Times have surely changed, but peer pressure has always been a factor in life for both adults and kids. There has long been that pressure to fit in and look “cool.” Whatever that ideal of cool may be, today it incorporates technology and the gadgets we own.
Apple had been the trendsetter for tech-savvy coolness with the introduction of its iPhone, the first smartphone. It was a revolutionary machine that was as much a computer, camera, MP3 player, and gaming device as it was a phone. Now Android-powered or Microsoft smartphones are getting the edge on the ubiquitous iPhone. iPhones, marketers say, are no longer deemed “cool” by the younger crowds. Those younger crowds are today’s teenagers. So when teens are trying to fit in, smart phones become a sort of status symbol as much as apparel brands have been.
The Trouble with Technology
But unlike fitting in with the latest styles, smartphones present a trickier situation. With web browsing capabilities, young children and teens have continual access to the internet through their smartphones. Research into the effects of today’s technology – from texting to surfing the web – shows that it is affecting how we – both children and adults – think, process information, behave, and communicate. In some cases, teens have developed internet addiction. With their smartphones in hand, internet addiction is able to flourish even when they’re away from a home computer.
Also, schoolyard troubles seem to have increased because of computers and smartphones. Expressing mean and hurtful things about others is easier when you don’t have to face the person you’re talking about but instead send something online in a social media post, on a blog, or through email or text. Termed cyberbullying, some kids may feel peer pressure to join in on bullying a fellow classmate – perhaps to try and fit in with or endear themselves to the popular kids or to avoid being bullied themselves. The results can be tragic; many teens have committed suicide because of cyberbullying. Many times, parents aren’t even aware there is a problem until it is too late.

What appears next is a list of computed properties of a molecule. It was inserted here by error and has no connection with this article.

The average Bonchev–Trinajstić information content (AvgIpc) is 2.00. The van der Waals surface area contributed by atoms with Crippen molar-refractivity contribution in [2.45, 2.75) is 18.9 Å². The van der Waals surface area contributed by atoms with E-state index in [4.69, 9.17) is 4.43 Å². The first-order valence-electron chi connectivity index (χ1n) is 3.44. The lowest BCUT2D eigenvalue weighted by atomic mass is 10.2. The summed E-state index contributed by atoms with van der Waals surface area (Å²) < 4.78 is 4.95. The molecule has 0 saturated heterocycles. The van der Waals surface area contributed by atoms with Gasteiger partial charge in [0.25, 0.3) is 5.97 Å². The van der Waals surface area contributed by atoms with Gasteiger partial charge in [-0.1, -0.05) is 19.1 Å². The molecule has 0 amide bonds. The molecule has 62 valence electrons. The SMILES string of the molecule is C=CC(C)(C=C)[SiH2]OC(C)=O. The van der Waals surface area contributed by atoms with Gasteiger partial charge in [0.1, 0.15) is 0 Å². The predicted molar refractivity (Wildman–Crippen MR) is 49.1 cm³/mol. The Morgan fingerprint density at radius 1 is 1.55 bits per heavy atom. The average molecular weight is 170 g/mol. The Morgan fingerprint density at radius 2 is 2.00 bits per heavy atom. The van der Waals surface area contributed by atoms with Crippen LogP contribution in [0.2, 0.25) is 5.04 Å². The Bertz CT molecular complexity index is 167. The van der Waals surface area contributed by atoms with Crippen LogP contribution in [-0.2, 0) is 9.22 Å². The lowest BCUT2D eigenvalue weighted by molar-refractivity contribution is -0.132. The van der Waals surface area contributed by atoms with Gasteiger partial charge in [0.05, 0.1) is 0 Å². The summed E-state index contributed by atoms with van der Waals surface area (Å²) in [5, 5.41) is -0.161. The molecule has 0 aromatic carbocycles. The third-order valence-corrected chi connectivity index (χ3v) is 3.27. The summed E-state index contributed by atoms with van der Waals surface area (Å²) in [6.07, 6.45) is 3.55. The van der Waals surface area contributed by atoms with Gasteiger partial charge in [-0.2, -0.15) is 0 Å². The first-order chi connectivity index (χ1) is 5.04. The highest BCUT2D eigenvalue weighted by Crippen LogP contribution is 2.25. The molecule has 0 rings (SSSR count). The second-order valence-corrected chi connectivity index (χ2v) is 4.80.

It’s about Balance
Speaking of fitting in, not having a cellphone may make them seem socially excluded. In absence of cell phones, kids would need to talk in person or make an actual phone call versus texting. But since smartphones aren’t going anywhere, giving an adolescent a smartphone may be a privilege worth holding off until he is older, or perhaps limit their access to one.
Computers and cell phones are a fact of modern life. Taking either away isn’t a realistic answer. While monitoring software empowers parents, the most important tool is parent involvement. Talk to kids about responsible internet and social media use. Pay attention to their online activities. As parents become more aware, they can stop something before it becomes a problem – like internet addiction or cyberbullying. Though, considering the side effects of technology, we should all be setting aside technology a little more often.
Helping Troubled Adolescents
If a problem with school or internet addiction develops, getting help for your adolescent or young adult child is an important step. In cases of internet addiction, adolescents may be experiencing more than trouble with spending too much time online, such as depression, poor social skills, or bullying.
Wilderness therapy has become a therapeutic alternative for troubled teens and young adults. Nature is a great source of healing, and at Pacific Quest, students spend many hours working in organic gardens and exploring the natural beauty of Hawaii, where Pacific Quest operates. The program utilizes horticulture therapy, which combines gardening with traditional counseling theory. The results are amazing: decreased anxiety, reduced stress, improved concentration, increased motivation and overall life satisfaction. Pacific Quest aims to provide sustainable growth and change, so along with therapy, students learn life skills that can be used throughout their lives. Because, it’s all about balance.